weeks ago without losing a set, Rafter beat Pete Sampras for the
first time in five years to win the ATP Championships on Sunday.
By laying claim to two Super Nine events in as many weeks,
Rafter picked up more than $700,000 and 242 ranking
points--putting him only 171 from the top spot--and emerged as a
solid pick to successfully defend his title at Flushing Meadows.
"When you're playing like this," says Rafter, who has won 10
consecutive matches, including five against top 10 foes, "you
almost don't know how to lose."

He Said It

Andre Agassi may be an elder statesman of U.S. men's tennis, but
he could stand to take a crash course in diplomacy. At a
tournament in Los Angeles earlier this month, Agassi dismissed
Justin Gimelstob as "a player with the potential to be in the
top 30." Groused Gimelstob, "I don't know why Andre can't be
more supportive. He's definitely shown me disrespect

Gimelstob isn't alone. Another young American, Vince Spadea, was
dissed by Agassi after losing to him at the Lipton Championships
in March. "Vince should do more with his game," said Mr. Image
Is Everything. "Right now he's a classic journeyman." The remark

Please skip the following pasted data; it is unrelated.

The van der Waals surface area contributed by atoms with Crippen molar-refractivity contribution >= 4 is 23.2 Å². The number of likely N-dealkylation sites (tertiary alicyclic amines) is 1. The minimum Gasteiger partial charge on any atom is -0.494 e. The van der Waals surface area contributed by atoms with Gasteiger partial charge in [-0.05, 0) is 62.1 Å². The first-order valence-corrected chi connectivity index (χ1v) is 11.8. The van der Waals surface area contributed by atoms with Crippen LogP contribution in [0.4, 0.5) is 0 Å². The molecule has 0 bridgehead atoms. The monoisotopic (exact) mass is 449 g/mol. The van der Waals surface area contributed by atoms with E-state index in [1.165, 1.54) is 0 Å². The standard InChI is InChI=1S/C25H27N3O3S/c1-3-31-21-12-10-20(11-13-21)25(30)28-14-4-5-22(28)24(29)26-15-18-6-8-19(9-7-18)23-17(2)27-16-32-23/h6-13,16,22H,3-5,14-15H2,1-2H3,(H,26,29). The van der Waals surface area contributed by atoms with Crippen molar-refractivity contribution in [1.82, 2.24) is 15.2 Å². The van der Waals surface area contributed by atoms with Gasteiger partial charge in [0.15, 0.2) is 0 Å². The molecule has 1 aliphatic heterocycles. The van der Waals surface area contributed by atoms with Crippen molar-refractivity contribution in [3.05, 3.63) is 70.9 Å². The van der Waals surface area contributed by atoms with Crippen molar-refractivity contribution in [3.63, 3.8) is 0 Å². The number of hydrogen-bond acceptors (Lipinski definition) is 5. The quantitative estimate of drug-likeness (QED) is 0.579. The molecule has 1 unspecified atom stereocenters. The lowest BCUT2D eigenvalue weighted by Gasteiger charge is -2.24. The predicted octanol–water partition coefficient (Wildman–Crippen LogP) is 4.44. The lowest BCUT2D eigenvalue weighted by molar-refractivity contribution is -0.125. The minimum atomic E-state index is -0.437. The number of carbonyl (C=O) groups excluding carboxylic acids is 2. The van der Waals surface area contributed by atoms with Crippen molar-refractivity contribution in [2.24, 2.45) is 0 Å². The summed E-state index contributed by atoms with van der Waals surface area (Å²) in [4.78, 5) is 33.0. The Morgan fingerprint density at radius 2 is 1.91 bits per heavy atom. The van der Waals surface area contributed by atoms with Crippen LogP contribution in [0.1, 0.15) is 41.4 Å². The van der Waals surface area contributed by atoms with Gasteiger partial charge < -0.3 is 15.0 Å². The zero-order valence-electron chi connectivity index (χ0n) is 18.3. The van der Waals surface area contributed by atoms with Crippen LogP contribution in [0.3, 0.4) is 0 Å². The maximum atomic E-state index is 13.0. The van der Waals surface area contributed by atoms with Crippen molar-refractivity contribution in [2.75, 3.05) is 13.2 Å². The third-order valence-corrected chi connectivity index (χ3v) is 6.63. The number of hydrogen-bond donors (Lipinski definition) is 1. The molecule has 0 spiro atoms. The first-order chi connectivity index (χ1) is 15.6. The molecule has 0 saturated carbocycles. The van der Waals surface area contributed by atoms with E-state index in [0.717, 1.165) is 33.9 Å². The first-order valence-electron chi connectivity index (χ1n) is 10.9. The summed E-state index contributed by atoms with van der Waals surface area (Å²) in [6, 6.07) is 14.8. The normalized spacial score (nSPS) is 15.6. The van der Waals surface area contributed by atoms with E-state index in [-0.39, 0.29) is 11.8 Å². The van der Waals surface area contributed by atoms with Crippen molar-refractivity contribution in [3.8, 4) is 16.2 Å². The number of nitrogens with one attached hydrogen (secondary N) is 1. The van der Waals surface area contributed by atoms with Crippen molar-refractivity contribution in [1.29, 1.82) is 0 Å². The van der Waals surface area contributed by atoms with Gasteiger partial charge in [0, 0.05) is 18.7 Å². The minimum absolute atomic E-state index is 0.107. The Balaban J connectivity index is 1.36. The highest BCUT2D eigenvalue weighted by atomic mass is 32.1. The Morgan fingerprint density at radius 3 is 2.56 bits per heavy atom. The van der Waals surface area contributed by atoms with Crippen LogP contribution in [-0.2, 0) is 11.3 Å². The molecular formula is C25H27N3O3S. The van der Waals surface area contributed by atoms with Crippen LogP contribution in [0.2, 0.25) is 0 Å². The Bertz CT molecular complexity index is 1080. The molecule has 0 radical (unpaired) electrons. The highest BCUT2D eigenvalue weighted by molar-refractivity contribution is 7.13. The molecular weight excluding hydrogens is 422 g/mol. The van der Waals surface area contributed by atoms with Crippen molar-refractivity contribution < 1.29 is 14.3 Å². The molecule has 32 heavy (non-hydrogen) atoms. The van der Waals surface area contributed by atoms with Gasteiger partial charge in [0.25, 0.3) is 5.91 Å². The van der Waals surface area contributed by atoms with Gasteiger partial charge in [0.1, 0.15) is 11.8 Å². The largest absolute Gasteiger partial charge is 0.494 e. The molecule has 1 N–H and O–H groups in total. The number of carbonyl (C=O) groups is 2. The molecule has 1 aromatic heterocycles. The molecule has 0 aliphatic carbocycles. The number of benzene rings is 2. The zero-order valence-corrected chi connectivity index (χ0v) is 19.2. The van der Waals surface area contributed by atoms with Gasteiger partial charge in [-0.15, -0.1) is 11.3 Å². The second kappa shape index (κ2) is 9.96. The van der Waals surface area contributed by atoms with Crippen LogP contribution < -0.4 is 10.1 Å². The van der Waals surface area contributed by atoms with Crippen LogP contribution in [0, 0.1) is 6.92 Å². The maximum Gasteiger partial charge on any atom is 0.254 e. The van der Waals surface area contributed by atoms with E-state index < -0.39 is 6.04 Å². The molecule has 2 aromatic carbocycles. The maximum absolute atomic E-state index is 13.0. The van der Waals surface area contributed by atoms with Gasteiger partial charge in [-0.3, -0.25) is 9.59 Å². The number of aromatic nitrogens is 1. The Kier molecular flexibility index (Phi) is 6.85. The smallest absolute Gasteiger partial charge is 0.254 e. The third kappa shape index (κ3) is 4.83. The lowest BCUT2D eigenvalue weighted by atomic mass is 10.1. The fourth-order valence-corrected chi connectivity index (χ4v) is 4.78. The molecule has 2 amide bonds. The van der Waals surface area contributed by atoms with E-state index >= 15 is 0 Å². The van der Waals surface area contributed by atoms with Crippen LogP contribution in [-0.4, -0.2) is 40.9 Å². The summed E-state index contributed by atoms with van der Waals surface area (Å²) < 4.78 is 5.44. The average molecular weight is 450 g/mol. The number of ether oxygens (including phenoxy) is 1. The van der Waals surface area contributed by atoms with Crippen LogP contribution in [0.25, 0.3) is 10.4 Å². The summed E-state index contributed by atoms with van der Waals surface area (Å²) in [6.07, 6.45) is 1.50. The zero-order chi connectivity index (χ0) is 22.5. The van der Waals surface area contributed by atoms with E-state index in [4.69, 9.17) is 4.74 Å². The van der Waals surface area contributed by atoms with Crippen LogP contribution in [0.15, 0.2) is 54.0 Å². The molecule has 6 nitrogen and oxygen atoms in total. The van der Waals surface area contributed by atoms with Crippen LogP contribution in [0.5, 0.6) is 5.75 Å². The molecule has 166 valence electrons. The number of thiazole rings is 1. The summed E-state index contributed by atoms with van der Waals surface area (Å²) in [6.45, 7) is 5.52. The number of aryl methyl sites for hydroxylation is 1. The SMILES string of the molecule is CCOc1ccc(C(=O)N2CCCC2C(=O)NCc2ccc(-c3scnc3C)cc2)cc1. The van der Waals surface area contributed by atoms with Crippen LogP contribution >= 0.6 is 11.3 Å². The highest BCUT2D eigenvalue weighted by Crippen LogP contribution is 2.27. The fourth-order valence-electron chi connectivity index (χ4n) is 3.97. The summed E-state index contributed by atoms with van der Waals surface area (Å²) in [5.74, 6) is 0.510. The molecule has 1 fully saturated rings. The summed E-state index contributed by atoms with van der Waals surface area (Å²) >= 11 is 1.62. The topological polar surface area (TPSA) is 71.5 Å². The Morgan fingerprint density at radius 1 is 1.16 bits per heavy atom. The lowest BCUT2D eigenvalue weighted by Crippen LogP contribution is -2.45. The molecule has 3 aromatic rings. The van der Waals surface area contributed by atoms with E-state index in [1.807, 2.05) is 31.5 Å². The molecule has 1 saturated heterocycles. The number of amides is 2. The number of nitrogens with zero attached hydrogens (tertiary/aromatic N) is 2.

gave Spadea motivation for his second-round match with Agassi in
Cincinnati last week. "I wanted to prove to Andre what I could
do," said Spadea after exacting revenge, 6-2, 0-6, 7-6.

That prompted Agassi to change his tune. "Journeyman isn't an
insult--it speaks for his results and not his potential," he said.
"Vince is playing like I always expected he could."

COLOR PHOTO: JAN SONNENMAIR/AURORA Take that By beating Hingis in the Acura, Davenport moved within striking distance of No. 1. [Lindsay Davenport playing tennis]


2 Teenagers in the ATP's top 100: Argentina's Mariano Puerta,
19, is 61st, and Russia's Marat Safin, 18, is 74th.

5 Teenagers in the WTA's top 20:
No. 1 Martina Hingis (age 17),
No. 5 Venus Williams (18),
No. 10 Patty Schnyder (19),
No. 15 Anna Kournikova (17),
No. 20 Serena Williams (16).

3 ATP Tour players with top 20 rankings in both singles and doubles.

10 WTA Tour players with top 20 rankings in both singles and doubles.

5 Defeats Martina Hingis suffered in 1997.

6 Defeats Hingis has suffered since mid-May.

7 Americans ranked ahead of former No. 1 Jim Courier (whose
ranking is 68th):
Pete Sampras (No. 2),
Andre Agassi (8),
Michael Chang (21),
Todd Martin (28),
Vince Spadea (42),
Jan-Michael Gambill (59),
and Jeff Tarango (60).

17-0 Sampras's career singles record against Italian players, one
more reason for U.S. coach Tom Gullikson to cajole him into
playing the Davis Cup semifinals against Italy next month.

88 Ranking of former UCLA player Justin Gimelstob, who, after
upsetting Patrick Rafter at the ATP's stop in L.A. last
month, proceeded to woof, "This is my house!"